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Johnson’s role in ’69 Bathurst crash aftermath

A YEAR before his first Bathurst race and four before his ‘Great Race’ debut, Dick Johnson was on track at Mount Panorama – as a Good Samaritan.

Johnson had been a mountain devotee since the early 1960s, making the annual trek down from Brisbane after work on a Friday afternoon, sleeping in the car across the weekend before driving home on Sunday night in time for work the next day.

In 1969, Johnson had a front row seat to one of the most dramatic moments in ‘Great Race’ history – and it involved his good mate, and future Bathurst co-winner, John French.

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“Jilly and I were with his wife Marie, standing just up from the Dipper, after they come over Skyline,” Johnson told the V8 Sleuth Podcast in 2021.

“We saw this car come over Skyline upside down, I said ‘gee, this is gonna be interesting!’ And sure enough there were cars going everywhere…”

The scene a couple of laps after the crash; marshals had moved the stricken Alfas and Mini aside, with the inverted GTHO Falcon still to be shifted. Pic: an1images.com / Terry Russell

The upside-down car was that of Bill Brown, who had ranged down the inside of Mike Savva at Skyline only for the latter to reclaim the line and force Brown up the grass embankment to the inside, sending his Ford Falcon GTHO into a gentle roll onto its roof.

It had been the opening lap and the pair had been battling over 11th, meaning some 50-plus cars were about to crest Skyline at race speed to find the track almost blocked.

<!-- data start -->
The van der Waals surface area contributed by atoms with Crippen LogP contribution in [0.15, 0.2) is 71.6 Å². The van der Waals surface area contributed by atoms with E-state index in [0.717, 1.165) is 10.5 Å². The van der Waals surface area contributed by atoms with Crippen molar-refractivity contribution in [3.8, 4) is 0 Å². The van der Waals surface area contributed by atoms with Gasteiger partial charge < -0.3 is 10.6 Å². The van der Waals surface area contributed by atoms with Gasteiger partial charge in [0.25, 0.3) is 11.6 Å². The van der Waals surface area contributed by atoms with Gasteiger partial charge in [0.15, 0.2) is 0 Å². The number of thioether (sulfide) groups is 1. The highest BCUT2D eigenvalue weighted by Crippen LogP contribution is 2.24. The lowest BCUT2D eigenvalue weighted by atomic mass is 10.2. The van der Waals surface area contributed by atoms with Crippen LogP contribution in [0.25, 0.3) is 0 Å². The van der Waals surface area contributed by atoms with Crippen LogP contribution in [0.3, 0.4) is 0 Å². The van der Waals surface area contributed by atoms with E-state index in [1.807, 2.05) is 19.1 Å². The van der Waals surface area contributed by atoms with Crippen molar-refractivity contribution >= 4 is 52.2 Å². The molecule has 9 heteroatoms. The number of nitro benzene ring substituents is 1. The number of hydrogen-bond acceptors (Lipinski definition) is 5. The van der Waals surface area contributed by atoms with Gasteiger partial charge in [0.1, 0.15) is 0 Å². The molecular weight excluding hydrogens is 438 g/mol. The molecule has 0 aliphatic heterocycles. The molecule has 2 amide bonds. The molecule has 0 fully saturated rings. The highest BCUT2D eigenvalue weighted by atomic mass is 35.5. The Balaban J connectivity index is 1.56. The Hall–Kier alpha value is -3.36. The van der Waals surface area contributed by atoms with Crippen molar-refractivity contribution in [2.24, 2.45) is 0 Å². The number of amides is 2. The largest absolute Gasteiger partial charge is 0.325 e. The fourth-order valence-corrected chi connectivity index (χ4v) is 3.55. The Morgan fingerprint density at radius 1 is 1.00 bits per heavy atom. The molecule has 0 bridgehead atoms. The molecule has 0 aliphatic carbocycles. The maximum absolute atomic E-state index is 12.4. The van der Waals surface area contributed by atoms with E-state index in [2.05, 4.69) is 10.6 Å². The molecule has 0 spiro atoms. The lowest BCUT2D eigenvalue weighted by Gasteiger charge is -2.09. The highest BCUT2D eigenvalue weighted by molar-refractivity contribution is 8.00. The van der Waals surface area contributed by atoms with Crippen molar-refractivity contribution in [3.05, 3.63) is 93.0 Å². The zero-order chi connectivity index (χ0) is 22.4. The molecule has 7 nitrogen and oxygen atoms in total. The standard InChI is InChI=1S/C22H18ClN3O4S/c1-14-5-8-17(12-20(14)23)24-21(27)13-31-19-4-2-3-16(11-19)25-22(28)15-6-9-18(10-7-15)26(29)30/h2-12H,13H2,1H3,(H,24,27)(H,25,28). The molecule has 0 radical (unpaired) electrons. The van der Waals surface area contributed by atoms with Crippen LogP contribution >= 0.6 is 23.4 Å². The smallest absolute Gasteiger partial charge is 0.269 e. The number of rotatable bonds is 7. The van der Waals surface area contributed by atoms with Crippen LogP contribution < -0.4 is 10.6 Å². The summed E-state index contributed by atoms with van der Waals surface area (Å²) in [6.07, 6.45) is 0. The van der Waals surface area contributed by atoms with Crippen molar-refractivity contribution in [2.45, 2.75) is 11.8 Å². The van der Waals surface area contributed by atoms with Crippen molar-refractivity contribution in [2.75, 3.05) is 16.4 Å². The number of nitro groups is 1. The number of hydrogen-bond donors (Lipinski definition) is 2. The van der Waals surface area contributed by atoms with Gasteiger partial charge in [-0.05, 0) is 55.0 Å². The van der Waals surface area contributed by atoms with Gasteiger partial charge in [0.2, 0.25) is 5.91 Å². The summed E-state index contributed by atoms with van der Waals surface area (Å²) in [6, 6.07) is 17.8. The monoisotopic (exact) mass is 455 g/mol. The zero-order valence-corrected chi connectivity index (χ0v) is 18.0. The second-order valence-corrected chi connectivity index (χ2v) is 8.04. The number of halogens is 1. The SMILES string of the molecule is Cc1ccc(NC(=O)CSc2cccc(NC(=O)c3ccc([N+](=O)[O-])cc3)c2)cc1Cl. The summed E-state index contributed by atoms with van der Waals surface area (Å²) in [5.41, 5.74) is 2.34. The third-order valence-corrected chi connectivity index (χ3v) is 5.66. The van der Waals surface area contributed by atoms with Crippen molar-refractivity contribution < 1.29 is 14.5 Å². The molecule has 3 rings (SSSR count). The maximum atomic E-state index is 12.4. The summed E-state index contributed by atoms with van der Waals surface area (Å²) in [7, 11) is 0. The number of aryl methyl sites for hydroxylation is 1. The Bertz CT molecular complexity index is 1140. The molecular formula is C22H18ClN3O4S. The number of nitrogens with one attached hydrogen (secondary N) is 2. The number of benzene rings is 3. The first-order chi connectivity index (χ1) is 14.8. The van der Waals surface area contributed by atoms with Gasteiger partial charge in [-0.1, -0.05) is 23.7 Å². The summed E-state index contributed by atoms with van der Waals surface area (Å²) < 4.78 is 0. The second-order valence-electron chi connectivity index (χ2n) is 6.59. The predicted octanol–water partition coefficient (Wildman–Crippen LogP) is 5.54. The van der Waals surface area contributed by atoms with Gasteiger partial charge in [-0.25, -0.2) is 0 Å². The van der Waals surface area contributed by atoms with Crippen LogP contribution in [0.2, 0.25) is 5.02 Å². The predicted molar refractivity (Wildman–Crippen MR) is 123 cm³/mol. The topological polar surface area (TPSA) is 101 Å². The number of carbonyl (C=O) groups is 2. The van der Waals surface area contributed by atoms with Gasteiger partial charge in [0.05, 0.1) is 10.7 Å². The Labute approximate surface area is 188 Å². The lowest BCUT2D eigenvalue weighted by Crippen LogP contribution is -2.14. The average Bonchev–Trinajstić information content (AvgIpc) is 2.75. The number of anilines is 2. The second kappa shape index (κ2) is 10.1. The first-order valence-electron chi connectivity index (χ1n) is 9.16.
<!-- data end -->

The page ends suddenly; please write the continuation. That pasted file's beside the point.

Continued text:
French, near the head of the next group of cars, all but stopped in time but a hard hit from behind tipped his Alfa Romeo 1750 GTV into a violent roll.

The white Alfa copped yet more hits as the smaller class cars arrived; by the time the dust settled, four cars were out on the spot including the inverted Brown and French, and almost a quarter of the 63-car field had sustained damage of some sort.

The crinkle in the roof of the white Alfa (left) illustrates that French was very, very lucky… Pic: an1images.com / Terry Russell

Of greatest concern to Johnson was the growing pool of red fluid coming from his mate’s Alfa.

“All I could see was this red stuff running out of his car – I thought he’s got to be hurt or something,” Johnson recalled.

“So I leapt over the fence to drag him out of the car, then realised it was only coolant from the radiator of the Alfa that was running out of the car.

“Fortunately Frenchy was fine, but you can imagine what his wife was feeling like while she was standing there watching all of this transpire!”

Incredibly, none of the drivers involved were injured, while the trackside marshals did a miraculous job to clear the track enough to allow the leaders – unaware of the mess awaiting them over Skyline on Lap 2 – to pick a path through the carnage.

Johnson and French, plus wives Jill and Marie, celebrated victory on the Mount Panorama podium 12 years after the 1969 lap-1 crash. Pic: Supplied

That wasn’t the last time Johnson witnessed a spectacular crash from his perch at Skyline, either.

The 1970 race featured two fearsome incidents involving past ‘Great Race’ winners that unfolded in front of him, once again with both drivers emerging largely unscathed.

The first involved 1960 co-winner John Roxburgh, whose Datsun 1200 collided with Gary Cooke’s Toyota Corolla at McPhillamy Park.

“He ended up rolling down over to the inside and down into the winery all the way down that hill, I reckon he must’ve rolled about 50 times,” Johnson recalled.

“And then Tony Roberts (1969 co-winner, driving a Ford Falcon GTHO) came over Skyline and ran out of brakes, over the fence and into the trees … you think I’ve been into the trees, a few guys have been in the trees at Bathurst, I can tell you!”

In a twist of fate, it was a crash at the top of the Mountain – at McPhillamy Park, to be exact – that blocked the track and brought about an early end to the 1981 Bathurst classic, securing victory for Johnson and French.

Listen to the full episode in the player below!

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